Friday, February 26, 2010

Struggle Gets Dishy Volume 3

In honor of my upcoming trip to Turkey (more on that later), I've been getting really into lamb, yogurt, conversion by the sword, geometric patterns, Byzantine mosaics, and the works of Salman Rushdie. Ha, I'm just kidding with that last one, I'm not trying to start no trouble with the Ayatola. Fatwa free is cool with me. Anyway, my point is that I've been experimenting with yogurt in my mutfak (Turkish for kitchen, you're welcome) and I couldn't resist whipping up a side dish (or main dish, if meat isn't your treat, man, I'm on a ROLL today with the rhyming, rap career here I come!) using the key staples of Turkish cuisine. Foolish, you say, to gourge yourself on roasted eggplant with yogurt mint sauce right before a ten day stint in Istanbul? Well, I say to YOU....that's something I probably should have thought about earlier. Oh well. I'm a struggle for a reason.

In a move sure to anger and infuriate Turks the world over, I've used Fage Greek yogurt in my recipe. In my defense, however, when was the last time you saw Turkish Yogurt on the shelves at, say, any supermarket or grocery store? It's this kind of quick thinking that defeated Xerxes during the Persian Wars, and it's that kind of availability that means you can make an exotic seeming dish trading any camels to do so. And in THIS economy, who really has livestock to spare?

Roasted Eggplant with Yogurt Mint Dressing:
 1 large Italian eggplant OR three medium sized Japanese eggplants (Japanese Eggplants are a lavender color and are generally sweeter and faster cooking then their bulbous deep purple Italian counterparts)
5 cloves of garlic, minced (3 for the eggplant, 2 for the sauce)
1/2 cup Greek yogurt (or plain yogurt if your allegiance to the Turkish flag prohibits such a thing)
1/4 cup of chopped mint leaves
the juice and zest of 1/2 a lemon
salt, pepper
olive oil or cooking spray

Heat the oven to 450 degrees Fahrenheit. Slice the eggplant into rounds between 1 and 1/2" thick (depending on your eggplant choices these will resemble Hannukah gelt or small coasters). Toss the eggplant with salt, pepper, 3 minced cloves of garlic and oil or cooking spray depending on your preference. Lay the slices out on a baking sheet, making sure that none of the slices overlap. Roast for 30 minutes or until done. The Japanese eggplant may take less time and the Italian more, but you will know the eggplant is ready when the outside is dry and a little browned and the inside is soft and gray.

Meanwhile, combine the yogurt, mint, lemon juice and zest, and the garlic. Mix well, and season with salt and pepper to taste. Set aside. The sauce is honestly better when it has some time to blend, so make it the day ahead or that morning if you can count on yourself not to spread it on everything possible before you even buy the eggplant.

Serve the roasted eggplant with a generous dollop of (or all of) the yogurt sauce. Savor the taste of Turkey, enjoy, and try to beware of Greeks bearing gifts.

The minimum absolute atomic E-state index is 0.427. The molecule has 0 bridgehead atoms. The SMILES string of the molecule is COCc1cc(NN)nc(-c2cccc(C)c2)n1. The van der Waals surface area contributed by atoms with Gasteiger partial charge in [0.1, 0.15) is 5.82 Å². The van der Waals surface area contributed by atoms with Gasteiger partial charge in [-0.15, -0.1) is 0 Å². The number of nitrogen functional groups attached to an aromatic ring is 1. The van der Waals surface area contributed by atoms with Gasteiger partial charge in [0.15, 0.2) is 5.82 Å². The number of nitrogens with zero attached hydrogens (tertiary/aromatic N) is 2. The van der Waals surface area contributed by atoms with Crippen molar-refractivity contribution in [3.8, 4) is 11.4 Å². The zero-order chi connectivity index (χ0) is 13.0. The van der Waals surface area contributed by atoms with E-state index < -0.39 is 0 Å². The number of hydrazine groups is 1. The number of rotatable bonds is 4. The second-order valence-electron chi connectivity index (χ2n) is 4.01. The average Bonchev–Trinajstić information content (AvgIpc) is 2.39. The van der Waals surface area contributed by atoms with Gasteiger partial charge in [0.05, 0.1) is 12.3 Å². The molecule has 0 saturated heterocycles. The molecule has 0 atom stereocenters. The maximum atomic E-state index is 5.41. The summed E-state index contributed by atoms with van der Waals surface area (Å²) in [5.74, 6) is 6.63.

Monday, February 22, 2010

Struggle Takes Five

Part of maintaining one's Real Estate license in the fine state of Strugglevania is the abominable and painful task of continuing education, which occurs once every two years and requires 14 hours of mindless, boring and totally redundant classes which make you want to stab your eyes out with a fork. Not that I'd had that thought or anything. And while I personally will be doing my continuing education classes online, preferably with old episodes of 30 Rock and Parks and Recreation playing in the background. But some of us, and by some, I mean my entire office, seemed to feel the need to sit through actual classes for 7 hours, so this past Wednesday and Thursday I was alone in the office, fielding whatever problem came my way.

Now, let me tell you something about real estate. The selling and buying part? That has it's issues, but in general, in comparison with the property management part, it's a WALK IN THE PARK. Because managing properties, that is, dealing with apartments and the people who use them, well, I have to assume that that is some kind of punishment for something my family and I did in a past life. Were we murderers? Cossacks? God help me, rodeo clowns? Well, whatever it was, I'm really sorry, universe, but I think you've had your just desserts, because you've saddled us with a set of task that has us dealing with people at their absolute worst.

Look, I have nothing but sympathy for people who arrive home at their apartments at 7pm and find themselves confronting real, actual, unlivable problems, like, for example, their pipes have frozen and burst, or their ceiling has collapsed, or their closet opens into a snowy kingdom that's a metaphor for Christianity. These are all real problems, though that last one might be fun if you dress warm and stay away from the Turkish Delight, and we would be happy to help you with them as soon as is humanly possible. But really, and you can trust me on this, true emergencies only take up about 30% of my time, and that other 70%? It's chock full of crazy.